Ep. #976 - Lessons Learned While Building An App
In today’s episode of Startup Hustle, two founders look back at the lessons they’ve learned while building an app. Matt DeCoursey welcomes Kiante Young, founder of the Success Airlines App. Their discussion also includes how to learn life skills outside of traditional schooling and the purpose behind Kiante’s company.
Covered In This Episode
What are the lessons Kiante has learned while building his app? Why shouldn’t you underestimate the value of time in app development? How can you find funding?
The answers lie in Matt and Kiante’s insightful conversation. Their focus may be on the lessons they have learned while building tech. But they also dive into how today’s generation can better prepare for the future aside from attending school.
Join the conversation in this Startup Hustle episode now.
- The Kiante Young backstory (02:07)
- The purpose behind Success Airlines (04:07)
- Street knowledge vs. school knowledge (07:05)
- How to solve society’s flaw in education (08:47)
- This generation might not be ready for the future (10:10)
- Lessons learned as a first-time software founder (12:03)
- Kiante’s most prized advice that helped launch Success Airlines (15:22)
- How good planning helps launch businesses (17:17)
- On determining the most critical parts in building the app (19:57)
- Kiante on the process of looking for funding and investment (23:49)
- What Matt learned while building Gigabook (28:22)
- Kiante and the funding for Success Airlines (31:06)
- How founders underestimate time and money when building an app (33:01)
- Interdependencies involved in software development (34:27)
- The value of having the right people who know how to execute the task (37:00)
- The number one lesson learned while building an app (40:07)
As I became an adult, I recognized there were so many things that I didn’t learn as a child. If I had learned as a child, I would have avoided those mistakes.– Kiante Young
The only way you can make real changes in policies is through politics. But the reality is our children are learning things that they don’t need and that they’ll never use.– Kiante Young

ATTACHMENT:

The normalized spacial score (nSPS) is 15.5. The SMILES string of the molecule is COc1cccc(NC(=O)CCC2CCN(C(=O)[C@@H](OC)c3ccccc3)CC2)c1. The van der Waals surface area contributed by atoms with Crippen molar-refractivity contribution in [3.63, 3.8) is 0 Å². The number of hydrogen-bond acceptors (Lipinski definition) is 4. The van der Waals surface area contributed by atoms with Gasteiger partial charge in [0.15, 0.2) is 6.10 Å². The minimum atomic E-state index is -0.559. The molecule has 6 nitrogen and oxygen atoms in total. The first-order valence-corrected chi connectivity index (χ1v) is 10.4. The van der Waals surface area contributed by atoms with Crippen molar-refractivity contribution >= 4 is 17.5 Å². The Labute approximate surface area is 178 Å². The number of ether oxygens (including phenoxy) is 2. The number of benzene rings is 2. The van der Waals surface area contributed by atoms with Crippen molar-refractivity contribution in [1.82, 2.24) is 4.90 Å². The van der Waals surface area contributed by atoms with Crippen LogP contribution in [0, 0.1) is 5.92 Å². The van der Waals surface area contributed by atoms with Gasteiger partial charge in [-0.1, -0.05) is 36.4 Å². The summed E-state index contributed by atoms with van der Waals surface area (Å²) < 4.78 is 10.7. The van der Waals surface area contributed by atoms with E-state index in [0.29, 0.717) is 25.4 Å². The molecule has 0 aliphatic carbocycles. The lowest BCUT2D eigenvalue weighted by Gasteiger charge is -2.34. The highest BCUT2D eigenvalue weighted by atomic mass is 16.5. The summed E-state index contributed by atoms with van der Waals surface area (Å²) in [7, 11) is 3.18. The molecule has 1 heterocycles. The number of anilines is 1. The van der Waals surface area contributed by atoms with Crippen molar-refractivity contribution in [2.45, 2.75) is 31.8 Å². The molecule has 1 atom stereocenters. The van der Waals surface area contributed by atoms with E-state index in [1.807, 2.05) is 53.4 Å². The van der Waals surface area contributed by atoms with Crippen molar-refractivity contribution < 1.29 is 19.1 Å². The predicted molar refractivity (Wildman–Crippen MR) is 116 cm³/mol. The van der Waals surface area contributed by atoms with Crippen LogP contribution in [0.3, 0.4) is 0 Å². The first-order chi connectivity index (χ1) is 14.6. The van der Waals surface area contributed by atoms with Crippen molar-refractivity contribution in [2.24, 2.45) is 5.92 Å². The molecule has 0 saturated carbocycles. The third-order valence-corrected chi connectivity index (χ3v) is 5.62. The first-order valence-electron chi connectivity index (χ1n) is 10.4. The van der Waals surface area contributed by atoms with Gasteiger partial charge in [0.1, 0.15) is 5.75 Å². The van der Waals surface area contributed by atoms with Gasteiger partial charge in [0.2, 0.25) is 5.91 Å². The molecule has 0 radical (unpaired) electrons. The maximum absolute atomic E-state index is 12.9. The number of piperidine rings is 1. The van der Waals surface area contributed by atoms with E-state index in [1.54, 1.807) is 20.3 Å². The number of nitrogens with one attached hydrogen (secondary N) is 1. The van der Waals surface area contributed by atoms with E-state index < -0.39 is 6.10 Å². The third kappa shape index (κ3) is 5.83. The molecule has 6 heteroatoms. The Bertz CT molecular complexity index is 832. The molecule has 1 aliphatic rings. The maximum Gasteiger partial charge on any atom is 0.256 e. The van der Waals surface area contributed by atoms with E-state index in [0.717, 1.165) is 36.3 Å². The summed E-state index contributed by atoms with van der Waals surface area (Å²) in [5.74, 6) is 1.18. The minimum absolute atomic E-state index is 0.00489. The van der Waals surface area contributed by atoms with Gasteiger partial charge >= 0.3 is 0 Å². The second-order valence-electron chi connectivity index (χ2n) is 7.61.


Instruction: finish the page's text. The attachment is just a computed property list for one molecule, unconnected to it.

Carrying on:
I have talked to too many people whose businesses just failed. And later, they just came to the reality that I just kept the wrong people around for too long.– Matt DeCoursey
Hiring the right people makes a big difference when building an app. That is one more reason you should choose Full Scale as a partner. Using the latest tools and tech, their qualified developers, testers, and leaders can help you deploy your app successfully. Take advantage of their easy-to-use recruitment platform now!
Are you in need of banking or business compliance solutions? Look no further than our podcast partners. Discover what they can do for your business today.
Following is an auto-generated text transcript of this episode. Apologies for any errors!
Matt DeCoursey 00:01
And we’re back! Back for another episode of Startup Hustle. Matt DeCoursey here to have another conversation I’m hoping helps your business grow. So there ain’t nothing to it but to do it right. And once you start doing it, and you get a little bit of experience, you learn many lessons. Life lessons and business lessons about yourself and lessons about the people that are around you. And we’re going to talk about some of those things. But really, what we’re going to talk about is lessons learned while building an app. And that could probably be like 10 shows because there are a whole lot of lessons that anybody figures out and comes up with as they begin to build technology. Today’s episode of Startup Hustle is powered by FullScale.io. Hiring software developers is difficult, and Full Scale can help you build a software team quickly and affordably. And has the platform to help you manage that team. I’ll tell you what, we have learned a few lessons building that. Go to FullScale.io to learn more. With me today, I’ve got Kiante Young, and Kiante is the founder of the Success Airlines App. I have a feeling he’s learned a few lessons building that. Straight out of Houston, Texas, Kiante, welcome to Startup Hustle.
Kiante Young 01:12
Hello, everybody. How are you doing, Matt?
Matt DeCoursey 01:15
I’m looking forward to sharing these lessons, man.
Kiante Young 01:18
Yep. Yeah, man, it’s gonna be a great time.
Matt DeCoursey 01:21
So, you know, every conversation is easier to have and more informative if we get a little bit of information about your backstory. So lay it on us. Caliente is making it hot, right? So that’s gonna be a hot show.
Kiante Young 01:36
Right, it’s gonna be a hot show. Well, I’m from New York City, actually, originally from Harlem. I started out at 19 and got my own public access show in New York City. I’m not sure if you remember, but you know, Free TV. I did that. I use that show with public access as the original YouTube. So I was 19. Well, my own public access show. I used that to get a deal with Coca-Cola, where I was the Coca-Cola ambassador. From there, I used that, and also I helped Coca-Cola develop a teen magazine. I went on to take that idea. And also worked with another teen magazine, and I started my own magazine. I used that magazine to develop The Sneaker Man. And I traveled to America promoting sneakers in a news article for Footlocker. I’ve done 279 Morning show appearances. From there, I mean, I’m an entrepreneur, but basically based around marketing. I provided marketing services, but my passion has always just been educating the next generation.